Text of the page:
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New-Home Sales Bulldozed

They hit a four-year low, according to Commerce Department data.

In case anyone was feeling lulled into positive territory by yesterday's report of gains in existing-home sales, today's numbers on new-home sales will have knocked them out of their easy chairs.

Notching their biggest percentage decline in 13 years, new-home sales in January cannonballed just more than 20% year over year to their lowest level in four years, according to figures released by the Commerce Department. The annualized sales figure of 937,000 was a 16.6% decline from December's 1.17 million sales rate.

The news was in stark contrast to yesterday's relatively positive report from the National Association of Realtors, which said that existing-home sales had risen 3% in January over December, posting the biggest percentage gain in two years. Still, sales fell 4.3% from year-ago levels, with single-family resales up 3.5% and condo sales down a slight 0.1%, or an annual rate of 767,000.

The backlog of unsold homes bumped up nearly 3% to a 6.6-month supply, the highest since last October, when inventories stood at 7.2 months. Inventories of completed but unsold new homes, a sub-category of the seasonally-adjusted total of 536,000 (construction not started, under construction and completed), stood at 175,000, representing a 47% jump over a year ago.

Yet the existing-home sales figures provided more evidence that sellers are starting to move their markers: The median sales price was down 3.1%, to $210,000.

It still costs more to buy new than used: The Commerce Department said that the median sales price of new homes sold in January was $239,800, down 2.1% from a year ago; the average sales price was $313,000.

The plunging new-home figures were themselves a contrast to expectations -- this is hard to figure, since sales have been slumping long enough that the trend is pretty evident. But most economists had not expected annualized sales to dip below the 1 million mark for the month. Last October's number was 967,000, but the last time the figures dipped below this January's tally was in February 2003.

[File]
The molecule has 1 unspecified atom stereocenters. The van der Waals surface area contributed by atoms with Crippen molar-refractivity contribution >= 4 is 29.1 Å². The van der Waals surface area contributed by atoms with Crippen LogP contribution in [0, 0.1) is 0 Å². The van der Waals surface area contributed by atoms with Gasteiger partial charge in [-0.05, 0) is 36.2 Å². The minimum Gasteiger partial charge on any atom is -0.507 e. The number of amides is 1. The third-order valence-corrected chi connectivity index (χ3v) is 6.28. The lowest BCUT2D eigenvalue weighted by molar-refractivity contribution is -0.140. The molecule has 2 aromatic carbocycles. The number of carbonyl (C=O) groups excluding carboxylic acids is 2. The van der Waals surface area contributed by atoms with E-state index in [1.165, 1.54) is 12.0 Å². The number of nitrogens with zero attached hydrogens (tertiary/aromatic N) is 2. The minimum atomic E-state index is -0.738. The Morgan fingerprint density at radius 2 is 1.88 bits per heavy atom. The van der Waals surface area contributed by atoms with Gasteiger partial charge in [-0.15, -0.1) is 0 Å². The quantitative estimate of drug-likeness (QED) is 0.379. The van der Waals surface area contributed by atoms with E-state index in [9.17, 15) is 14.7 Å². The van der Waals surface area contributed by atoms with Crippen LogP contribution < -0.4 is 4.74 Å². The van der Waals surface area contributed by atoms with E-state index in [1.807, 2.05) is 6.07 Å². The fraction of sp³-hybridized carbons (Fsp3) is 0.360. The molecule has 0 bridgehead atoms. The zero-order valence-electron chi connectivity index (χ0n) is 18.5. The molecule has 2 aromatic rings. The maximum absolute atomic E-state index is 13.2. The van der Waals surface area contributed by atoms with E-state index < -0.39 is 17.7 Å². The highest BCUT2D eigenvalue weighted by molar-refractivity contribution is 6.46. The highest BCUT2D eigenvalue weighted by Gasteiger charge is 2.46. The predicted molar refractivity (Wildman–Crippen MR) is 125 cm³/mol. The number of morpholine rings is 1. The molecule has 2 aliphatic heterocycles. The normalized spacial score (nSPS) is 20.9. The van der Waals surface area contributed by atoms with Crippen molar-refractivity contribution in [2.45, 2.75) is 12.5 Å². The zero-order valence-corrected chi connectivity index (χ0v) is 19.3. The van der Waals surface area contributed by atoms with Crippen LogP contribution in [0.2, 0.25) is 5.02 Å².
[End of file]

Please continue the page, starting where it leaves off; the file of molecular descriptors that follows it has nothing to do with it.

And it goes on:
December's sales may have gotten a lift from the warmer temperatures that prevailed then; conversely, we may see darker numbers in February after the brutal weather that has enveloped much of the nation.

One positive note: New construction is also down. The number of homes being built hit 277,000 in January, a significant drop from the May peak of 336,000.

The new-construction slowdown is important because it signals that homebuilders have -- as they should -- put on the brakes to work through their overstock.

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Bernard Markstein, director of forecasting for the National Association of Homebuilders, says his group isn't too dismayed by the January numbers. "Our view is that the demand side is stabilizing, and though these numbers are a little disappointing, they don't undermine that view."

Assuming the builders can keep themselves in check, he says, perhaps optimistically, "we expect by late spring, early summer that the demand and supply sides will be in balance and we'll see improvement on those starts numbers."

Yet another move that could dampen home-buying activity was

Freddie Mac's


announcement on Feb. 27 that it is tightening the screws on subprime mortgages, in a move to raise underwriting standards and screen out problem borrowers before they receive loans.

It's a welcome move but one that should have been made at least two years ago. Concerns that clamping down on irresponsible lending will somehow be detrimental to the economy can be allayed by a quick look at last month's news out of



, which is facing billions in losses on subprime lending. Slowing down an overheated engine is usually a good thing.

Slatin publishes the independent real estate newsletter He has written extensively about real estate and architecture for publications ranging from Barron's to The New York Times, and is on the editorial board of Real Estate Portfolio, published by the National Association of Real Estate Investment Trusts. He was the founder and editor of Grid, an award-winning real estate business magazine.